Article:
Written by Jenni Davies
The Cape Flats in South Africa is notorious; it is impoverished and crime-ridden, with ordinary people living in daily fear of gangs and violence. Murder is, tragically, not uncommon. In August 2015, an armed intruder brandishing a gun invaded a humble home on the Cape Flats.
Bloodcurdling screams and the hysterical barking of dogs came from the house and multiple shots rang out. The intruder had cold-bloodedly gunned down the man and woman, then turned the gun on the rest of the family, including a child. Terrified, the family huddled together, pleading for their lives. But there was no stopping the inevitable…
That dog that stopped a bullet
That’s when the family dog, an “ordinary” medium-sized, medium-brown “pavement special”, leapt in. This faithful girl wouldn’t allow anyone else to be hurt – not on her watch. Myra* launched herself into the air, her furry body a living shield between gun and child. Unstoppably, the bullet smashed into the courageous animal.
A loud yelp and, like a bird in flight hit by a stone, she crashed to the ground. While the wailing of sirens grew louder in the background, Myra lay motionless on the cold floor in a spreading pool of blood beside her beloved owners. She had saved their children’s lives – but at what cost to herself?
Courageous Myra, alive but in shock and gravely wounded, was taken to the Cape of Good Hope SPCA in Grassy Park. Her owners’ children wanted them to help the heroic dog. The situation looked grim, but if ever there was a dog that deserved to have all the stops pulled out for them, then that dog was Myra.
An x-ray revealed that Myra’s right front leg had been shattered by the bullet. Fortunately, thanks to donations, the CoGH SPCA has a surgery where they were able to successfully amputate the destroyed limb and save her life.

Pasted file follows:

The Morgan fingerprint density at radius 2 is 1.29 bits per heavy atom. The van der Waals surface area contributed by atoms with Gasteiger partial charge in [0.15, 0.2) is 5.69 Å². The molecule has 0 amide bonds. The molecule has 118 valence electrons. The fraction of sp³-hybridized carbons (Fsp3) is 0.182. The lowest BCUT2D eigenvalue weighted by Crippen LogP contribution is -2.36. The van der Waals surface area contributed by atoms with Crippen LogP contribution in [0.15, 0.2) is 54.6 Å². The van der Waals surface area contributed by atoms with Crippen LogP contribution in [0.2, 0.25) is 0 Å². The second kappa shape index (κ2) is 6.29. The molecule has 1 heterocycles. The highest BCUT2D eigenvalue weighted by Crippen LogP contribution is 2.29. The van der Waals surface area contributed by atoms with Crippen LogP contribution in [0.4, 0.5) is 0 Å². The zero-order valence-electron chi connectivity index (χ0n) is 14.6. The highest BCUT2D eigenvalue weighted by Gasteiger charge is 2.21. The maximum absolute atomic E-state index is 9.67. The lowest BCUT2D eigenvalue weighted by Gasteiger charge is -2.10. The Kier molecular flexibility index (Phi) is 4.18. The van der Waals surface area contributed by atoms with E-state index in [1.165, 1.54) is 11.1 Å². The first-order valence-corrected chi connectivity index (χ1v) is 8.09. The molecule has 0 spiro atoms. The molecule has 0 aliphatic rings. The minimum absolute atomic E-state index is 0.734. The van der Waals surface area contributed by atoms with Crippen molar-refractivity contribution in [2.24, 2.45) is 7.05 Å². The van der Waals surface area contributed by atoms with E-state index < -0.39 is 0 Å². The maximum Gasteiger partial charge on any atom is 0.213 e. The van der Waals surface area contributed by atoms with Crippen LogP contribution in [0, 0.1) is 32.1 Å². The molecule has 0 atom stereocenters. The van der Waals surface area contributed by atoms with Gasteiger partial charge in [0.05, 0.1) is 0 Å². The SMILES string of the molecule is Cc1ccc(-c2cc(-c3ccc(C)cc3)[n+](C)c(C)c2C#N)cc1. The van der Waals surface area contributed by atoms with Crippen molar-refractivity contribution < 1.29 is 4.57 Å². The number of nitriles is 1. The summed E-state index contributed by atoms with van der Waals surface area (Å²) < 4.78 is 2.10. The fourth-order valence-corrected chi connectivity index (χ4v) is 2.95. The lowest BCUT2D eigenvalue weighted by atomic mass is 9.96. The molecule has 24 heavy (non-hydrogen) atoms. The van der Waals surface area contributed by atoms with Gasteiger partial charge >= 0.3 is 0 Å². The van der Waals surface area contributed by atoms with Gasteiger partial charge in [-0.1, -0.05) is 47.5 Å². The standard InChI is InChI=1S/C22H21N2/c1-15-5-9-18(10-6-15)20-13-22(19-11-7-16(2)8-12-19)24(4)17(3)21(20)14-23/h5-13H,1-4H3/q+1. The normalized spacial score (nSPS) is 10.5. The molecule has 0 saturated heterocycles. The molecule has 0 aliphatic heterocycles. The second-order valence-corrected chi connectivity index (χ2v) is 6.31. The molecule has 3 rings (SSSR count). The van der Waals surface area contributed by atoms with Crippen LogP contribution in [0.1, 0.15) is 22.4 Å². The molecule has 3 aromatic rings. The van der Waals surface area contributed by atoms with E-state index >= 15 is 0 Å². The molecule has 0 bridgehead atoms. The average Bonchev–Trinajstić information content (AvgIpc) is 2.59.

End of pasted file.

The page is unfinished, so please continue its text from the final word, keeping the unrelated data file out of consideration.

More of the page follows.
A hero’s welcome
Her recovery took time but, thanks to the hard work and care of the SPCA staff, Myra did recover. It was a beautiful day in Cape Town when Myra – minus one leg – was helped into the SPCA van. Rubble- and litter-strewn streets slid by as Myra, allowed pride of place on the front seat of the van, watched a world familiar to her go by through happy, shining eyes.
When the van stopped and she realised she was home, this good-natured canine’s face split into a big doggy grin and her tail wagged joyfully. In her new ungainly way, ears flopping and tail waving, Myra trotted down the street, greeting old friends and neighbours. Everyone had come out to welcome her home – a hero’s welcome. Myra may look like “just an ordinary township dog” but she’s anything but. In fact, this heroic, loving, intelligent animal is truly extraordinary. She is a real Superdog.
Watch Myra’s story in an incredible, moving short film on YouTube at: https://www.youtube.com/watch?v=1Mmi5Vn-cjI
*Not her real name